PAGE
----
What's come to be known as the "drone war" is almost always portrayed as soulless, clinical remote killing carried out by machines operating thousands of miles away.
But drone warfare isn't just about machines. There are real humans piloting the drones, just as there are real victims. Hollywood has tried to shine a light on the psychological pressures these drone pilots face; sitting in air-conditioned, lifeless shipping containers in Creech Air Force Base, Nevada. But nothing can compete with real life testimonials.
A study into the stress and dissatisfaction of the US Air Force's remotely piloted aircraft community, conducted by RAND, offers a chilling and humanising glimpse into the world of US Air Force drone pilots. The report concludes that there are indeed several psychological stressors placed upon drone pilots, ranging from the long hours to the general morale of the teams, but it's the anonymous comments from USAF drone pilots that stand out the most.
We fly all the friggin time, constantly, never stops.
I'm stressed. I'm the only instructor. I was training a student for eight hours. Then in the last two hours, I was asked more questions than all day. I was so all over the place, my brain was overworked. I was trying not to get too short-tempered with him.
On location (Creech Air Force Base):
"Perfect location for the zombie apocalypse!"
[The worst part is] the drive, the drive, the drive.
A lot has to do with local community and will not support a
growing Air Force base, not willing to accept any sort of drinking.
On facilities and services:
I can't feel my toes, even though I wear warmers [in the
Remotely Piloted Aircraft Operations Center].
It blows my mind that we have eight squadrons that are 24- hours operations, but there is not a single 24-hour service on this base. • They won't let us PT [physical training] test at Nellis, just because we're from Creech.
On support and understanding:
The Air Force public affairs office never lets anyone know the value of what we do.
They want an RPA everywhere, so combatant command [COCOM] wants a drone on something, but doesn't realize the strain.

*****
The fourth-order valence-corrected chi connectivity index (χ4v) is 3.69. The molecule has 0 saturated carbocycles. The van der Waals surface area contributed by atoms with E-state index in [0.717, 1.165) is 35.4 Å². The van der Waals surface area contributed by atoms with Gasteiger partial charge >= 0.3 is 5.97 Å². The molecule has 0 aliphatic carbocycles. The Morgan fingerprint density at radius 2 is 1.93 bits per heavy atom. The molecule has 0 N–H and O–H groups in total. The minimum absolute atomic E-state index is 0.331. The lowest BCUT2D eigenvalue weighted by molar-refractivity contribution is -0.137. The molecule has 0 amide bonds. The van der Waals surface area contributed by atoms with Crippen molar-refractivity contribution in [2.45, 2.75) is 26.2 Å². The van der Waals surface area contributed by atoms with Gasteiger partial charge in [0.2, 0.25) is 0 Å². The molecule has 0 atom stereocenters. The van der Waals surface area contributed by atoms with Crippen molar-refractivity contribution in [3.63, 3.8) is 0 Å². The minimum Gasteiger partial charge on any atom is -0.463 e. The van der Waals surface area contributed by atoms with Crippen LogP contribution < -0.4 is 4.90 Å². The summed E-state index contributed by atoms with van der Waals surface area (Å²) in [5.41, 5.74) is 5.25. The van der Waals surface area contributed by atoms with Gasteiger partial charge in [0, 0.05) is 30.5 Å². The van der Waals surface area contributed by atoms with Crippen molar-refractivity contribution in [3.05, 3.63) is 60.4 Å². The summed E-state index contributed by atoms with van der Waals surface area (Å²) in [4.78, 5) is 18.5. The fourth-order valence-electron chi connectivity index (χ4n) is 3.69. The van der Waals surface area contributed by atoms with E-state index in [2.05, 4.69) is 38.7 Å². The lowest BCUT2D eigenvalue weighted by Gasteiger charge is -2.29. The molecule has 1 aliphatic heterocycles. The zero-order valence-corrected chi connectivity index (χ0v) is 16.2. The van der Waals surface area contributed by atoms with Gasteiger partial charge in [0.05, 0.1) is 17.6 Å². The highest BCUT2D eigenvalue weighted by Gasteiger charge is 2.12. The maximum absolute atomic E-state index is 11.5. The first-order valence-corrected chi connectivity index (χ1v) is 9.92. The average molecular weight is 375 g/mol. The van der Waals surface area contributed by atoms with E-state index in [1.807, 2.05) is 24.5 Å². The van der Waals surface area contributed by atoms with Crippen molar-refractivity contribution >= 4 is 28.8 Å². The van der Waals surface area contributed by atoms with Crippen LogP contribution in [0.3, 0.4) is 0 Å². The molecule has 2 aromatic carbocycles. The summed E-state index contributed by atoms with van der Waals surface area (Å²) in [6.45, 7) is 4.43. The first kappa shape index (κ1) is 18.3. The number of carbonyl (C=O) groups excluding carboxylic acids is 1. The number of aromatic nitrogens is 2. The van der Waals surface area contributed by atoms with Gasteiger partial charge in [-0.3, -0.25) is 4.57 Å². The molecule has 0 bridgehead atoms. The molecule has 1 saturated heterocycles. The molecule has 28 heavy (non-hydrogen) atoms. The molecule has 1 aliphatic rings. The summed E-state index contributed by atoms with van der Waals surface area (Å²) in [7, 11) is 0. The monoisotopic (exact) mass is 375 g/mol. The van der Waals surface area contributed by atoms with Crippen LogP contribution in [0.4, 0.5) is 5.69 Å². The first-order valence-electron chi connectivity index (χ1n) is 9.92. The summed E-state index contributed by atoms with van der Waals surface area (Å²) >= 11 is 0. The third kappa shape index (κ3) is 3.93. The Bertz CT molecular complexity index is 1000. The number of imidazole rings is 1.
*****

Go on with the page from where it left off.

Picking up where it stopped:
"How is our mission helping end the war(s)? With every IED [improvised explosive device] emplace we kill, are we any closer to ending the overall conflict? . . . Is there any end in sight?"
I get burned out mentally from eight consecutive instruction days.
"Seven out of the ten airmen I've had here are trying or are going to get out or have expressed extreme depression or talked of suicide."
On health and wellbeing:
Can be hard to "off someone" and then go back home and hug the kids. The transition is hard.
Everything is classified, everything that we do you can't talk to your friends, coworkers, and family outside of work.
I know a lot of people that need to talk to someone but won't do it on their own, because they don't want to hurt the rest and people shut down.
(Comments within quotation marks indicate that they were exact quotes pulled from the written responses, says RAND. Comments without quotation marks are paraphrased from RAND focus group discussions.)
That's just a sampling. The RAND study conducted 28 hour-and-a-half focus group sessions with some 180 USAF airmen, assigned to pilot, sensor operator, and intelligence positions.
Several previous studies have already exposed the high rate of 'burnout' and unique stressors drone pilots experience, but these sorts of raw testimonials are still rare in the relatively new era of drones. For remote pilots, they are indicative of a psychologically traumatic style of future warfare.
To learn more about America's drone pilots, watch Motherboard's sit-down with Brandon Bryant, a former drone pilot and sensor operator for the of the US Air Force.